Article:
S.F. Pilot Program Targets Cigarette Butts

San Francisco's Sunset and Richmond neighborhoods stepped up the city's ever more comprehensive environmental protection efforts last month with a six-month pilot project aiming to eliminate tens of thousands of cigarette butts from the waste stream.

Supervisors Katy Tang and Sandra Lee Fewer, along with the Surfrider Foundation and San Francisco Public Works, are the driving forces behind the installation of 40 cigarette butt receptacles along Ocean Beach and on busy west side commercial corridors. SF Dept of the Environment

BY BILL PICTURE

 

San Francisco’s Sunset and Richmond neighborhoods stepped up the city’s ever more comprehensive environmental protection efforts last month with a six-month pilot project aiming to eliminate tens of thousands of cigarette butts from the waste stream. Supervisors Katy Tang and Sandra Lee Fewer, along with the Surfrider Foundation and San Francisco Public Works, are the driving forces behind the installation of 40 receptacles along Ocean Beach and on busy west side commercial corridors—with the goal of giving smokers a place to toss their butts.

 

Studies conducted by the SF Department of the Environment (SF Environment) and San Francisco Controller’s Office in 2009 and 2014 showed a 68 percent decrease in the total amount of litter collected over the five-year period. Tobacco-related litter, however, increased 29 percent over the same period. During a two-hour cigarette butt cleanup organized by Surfrider earlier this year, volunteers collected 4,200 butts along Ocean Beach and Noriega Street, another 4,615 on 19th Avenue between Lincoln Way and Taraval, and 6,000 more along Balboa Street. Cigarette butts and tobacco-related products are currently the most littered item in San Francisco.

 

“It’s a never-ending cycle,” said Supervisor Tang. “These cleanups happen, and within a few months, the butts are back.” “We see [cigarette] butts on the ground all time and probably don’t think anything of it,” said Supervisor Fewer. “But when they’re collected and you see them in front of you in a huge pile, it really hits you what a big problem this really is.”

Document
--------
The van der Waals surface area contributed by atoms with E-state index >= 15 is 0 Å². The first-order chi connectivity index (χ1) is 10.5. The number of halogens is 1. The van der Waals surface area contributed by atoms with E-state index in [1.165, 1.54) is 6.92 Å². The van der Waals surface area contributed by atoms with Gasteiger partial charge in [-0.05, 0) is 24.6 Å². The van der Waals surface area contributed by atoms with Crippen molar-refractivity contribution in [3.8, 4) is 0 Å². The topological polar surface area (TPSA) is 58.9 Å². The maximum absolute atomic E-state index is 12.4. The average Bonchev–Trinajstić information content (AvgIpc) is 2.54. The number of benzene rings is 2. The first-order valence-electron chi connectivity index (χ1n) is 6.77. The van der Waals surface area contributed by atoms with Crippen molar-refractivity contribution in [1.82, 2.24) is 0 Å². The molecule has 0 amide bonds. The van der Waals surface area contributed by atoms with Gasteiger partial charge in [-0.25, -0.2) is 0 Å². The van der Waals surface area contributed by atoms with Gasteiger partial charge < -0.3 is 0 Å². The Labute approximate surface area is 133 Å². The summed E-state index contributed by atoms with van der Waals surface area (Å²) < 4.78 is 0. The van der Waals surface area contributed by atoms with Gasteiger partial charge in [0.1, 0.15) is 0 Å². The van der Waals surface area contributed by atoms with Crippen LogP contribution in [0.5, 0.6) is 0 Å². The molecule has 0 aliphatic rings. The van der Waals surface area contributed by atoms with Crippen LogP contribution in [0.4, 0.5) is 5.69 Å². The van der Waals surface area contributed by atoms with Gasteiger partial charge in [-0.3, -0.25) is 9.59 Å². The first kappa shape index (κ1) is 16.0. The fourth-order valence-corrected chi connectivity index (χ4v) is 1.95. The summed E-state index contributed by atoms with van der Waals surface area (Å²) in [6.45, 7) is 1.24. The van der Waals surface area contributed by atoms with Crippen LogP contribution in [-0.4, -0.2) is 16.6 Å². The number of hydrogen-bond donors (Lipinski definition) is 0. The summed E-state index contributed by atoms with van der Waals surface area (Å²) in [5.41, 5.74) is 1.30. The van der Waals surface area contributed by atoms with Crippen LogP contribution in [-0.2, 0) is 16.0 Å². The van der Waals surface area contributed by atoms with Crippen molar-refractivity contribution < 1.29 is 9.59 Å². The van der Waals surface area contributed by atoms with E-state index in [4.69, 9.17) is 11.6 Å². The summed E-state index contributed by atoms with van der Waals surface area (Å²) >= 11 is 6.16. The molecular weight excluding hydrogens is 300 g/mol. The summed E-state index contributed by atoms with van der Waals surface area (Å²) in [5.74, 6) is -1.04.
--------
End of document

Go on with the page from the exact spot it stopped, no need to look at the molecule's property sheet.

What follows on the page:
“Cigarette butts blight our neighborhoods, harm wildlife and are labor-intensive for crews and volunteers to pick up,” said San Francisco Public Works Director Mohammed Nuru. “We’re hopeful this butt can pilot program will get smokers to stop using our sidewalks and streets as ashtrays.”

 

A grassroots beginning

 

Supervisors Tang and Fewer insist the credit for the abatement effort goes to their districts’ residents and merchants, who first identified the problem and took it upon themselves to address it.

 

“The Richmond District Neighborhood Center organized a meeting last year to discuss litter along the Balboa Corridor, and everyone at that meeting agreed something had to be done about all of the cigarette butts that were ending up on the ground,” Supervisor Fewer said.

 

“The local merchants took it upon themselves to put ash cans in front of their businesses, and it was so successful that Public Works decided to do the same thing in other parts of the city.”

 

The supervisors agree that a program like this one has the best chance of success when it’s hatched by the community it directly affects. “This is what happens when neighbors see a problem and rather than just complaining about it, actually do something about it,” said Supervisor Fewer.